Carolyne and Paul Bloch in their Pepper Pike store, which is celebrating its 47th anniversary. 

Like many other businesses deemed nonessential, Block Bros. at Home at Landerwood Plaza in Pepper Pike closed March 17 in light of the COVID-19 pandemic. Carolyne Bloch, who owns the home fashions and accents showroom with her husband, Paul, said the entire staff had to go on unemployment and other government assistance to get by.

“We came to a total halt,” Bloch said. “We don’t have an interactive website that people could order from. But people who have been calling me on my cellphone at home – ones that I’m familiar with and close to – I’ve been to their homes and have installed a couple of orders. So, we were trying to survive but that wasn’t enough to keep all of our employees busy. So, of course, they had to go elsewhere for income.”

But as retail businesses began to open May 12, Bloch said the store was ready to jump back into business – with a couple important tweaks.

“I purchased over 200 face masks for employees and customers that need them,” she said. “They’re made out of a high-end fabric that represents the product in our store. And we also installed sanitation stations in many areas.”

Bloch, who attends Park Synagogue in Cleveland Heights and Pepper Pike, added sanitation isn’t a new practice at Block Bros.

“We’ve always been keen on over sterilization here, we always were in the practice of having Lysol and Purell at every single desk,” she said. “So, everyone is very comfortable as far as us keeping totally clean and observant of all of the practices that we have been doing for years.”

During the shutdown, Bloch said she couldn’t go out in public without people recognizing her and expressing their excitement to shop at the furniture store again, especially as they spend more time inside and see what pieces need replaced. For the first month back to work, the store has reduced hours from 10 a.m. to 5 p.m. Monday through Saturday.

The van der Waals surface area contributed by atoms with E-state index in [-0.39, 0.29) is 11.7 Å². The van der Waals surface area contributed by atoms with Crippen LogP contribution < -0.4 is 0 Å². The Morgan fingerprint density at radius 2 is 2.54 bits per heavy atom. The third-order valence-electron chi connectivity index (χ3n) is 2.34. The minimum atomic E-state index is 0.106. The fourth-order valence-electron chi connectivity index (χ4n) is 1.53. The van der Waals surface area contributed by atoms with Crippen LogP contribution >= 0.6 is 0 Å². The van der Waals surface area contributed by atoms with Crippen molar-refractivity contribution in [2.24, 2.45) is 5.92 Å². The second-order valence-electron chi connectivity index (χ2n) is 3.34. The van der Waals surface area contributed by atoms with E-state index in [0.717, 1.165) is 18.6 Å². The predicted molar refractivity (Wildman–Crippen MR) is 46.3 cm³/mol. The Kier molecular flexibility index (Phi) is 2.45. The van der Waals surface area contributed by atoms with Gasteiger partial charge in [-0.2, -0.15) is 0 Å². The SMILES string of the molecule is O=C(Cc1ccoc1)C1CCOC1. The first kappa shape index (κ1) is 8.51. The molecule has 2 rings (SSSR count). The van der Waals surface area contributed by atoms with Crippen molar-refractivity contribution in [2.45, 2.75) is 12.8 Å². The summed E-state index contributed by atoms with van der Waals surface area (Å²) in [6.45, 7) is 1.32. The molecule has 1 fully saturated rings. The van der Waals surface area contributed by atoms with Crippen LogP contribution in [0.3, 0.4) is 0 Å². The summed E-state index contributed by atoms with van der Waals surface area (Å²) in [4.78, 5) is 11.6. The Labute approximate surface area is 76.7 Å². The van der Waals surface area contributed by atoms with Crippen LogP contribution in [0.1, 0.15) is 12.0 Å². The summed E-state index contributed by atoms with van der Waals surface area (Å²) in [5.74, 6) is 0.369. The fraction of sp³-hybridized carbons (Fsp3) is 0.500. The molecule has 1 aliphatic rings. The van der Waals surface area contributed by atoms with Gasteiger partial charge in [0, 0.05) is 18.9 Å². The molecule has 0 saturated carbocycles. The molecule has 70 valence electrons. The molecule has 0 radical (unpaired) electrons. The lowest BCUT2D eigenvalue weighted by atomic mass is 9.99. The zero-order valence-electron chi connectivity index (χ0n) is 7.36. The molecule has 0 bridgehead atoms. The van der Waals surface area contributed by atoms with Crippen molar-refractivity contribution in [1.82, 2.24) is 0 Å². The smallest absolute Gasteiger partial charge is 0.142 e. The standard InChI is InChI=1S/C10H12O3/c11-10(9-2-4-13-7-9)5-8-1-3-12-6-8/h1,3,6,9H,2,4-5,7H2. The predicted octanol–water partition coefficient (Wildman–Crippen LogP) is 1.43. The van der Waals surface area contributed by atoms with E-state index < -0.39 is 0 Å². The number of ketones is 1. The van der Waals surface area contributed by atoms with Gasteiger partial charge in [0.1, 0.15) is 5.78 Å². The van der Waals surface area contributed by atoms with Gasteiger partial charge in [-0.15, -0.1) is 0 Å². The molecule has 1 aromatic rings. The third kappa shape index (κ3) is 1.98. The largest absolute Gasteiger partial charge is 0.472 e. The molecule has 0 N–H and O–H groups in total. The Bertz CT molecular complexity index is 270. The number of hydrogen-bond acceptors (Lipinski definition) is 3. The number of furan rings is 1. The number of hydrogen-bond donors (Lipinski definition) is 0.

“Then we plan to increase that in June, and by July, we have our annual summer sidewalk sale, so we plan to be back in full gear by then,” she said.

While closed, Bloch said the business donated face masks to first responders and front-line workers. But now, they’re ready to have more direct interactions with community members.

“Everyone is really excited to get back at it,” she said. “Customers can definitely trust us as far as making sure we’re going overboard with our cleaning, polishing and prep to make sure the store is ready for them. We have plenty of inventory in stock and even more supplies on hand. All the manufacturers that we deal with are finally shipping, so we’re looking forward to a very nice spring season.”

Throughout all of this though, the team at the nearly 50-year-old Block Bros. is confident they’re here to stay.

“That is what we’re working towards with everyone,” Bloch said. “(Our team) has all been participating and cooperating with us, and helping us plan for a prosperous future. So, we are taking the necessary steps to ensure we will be here.”

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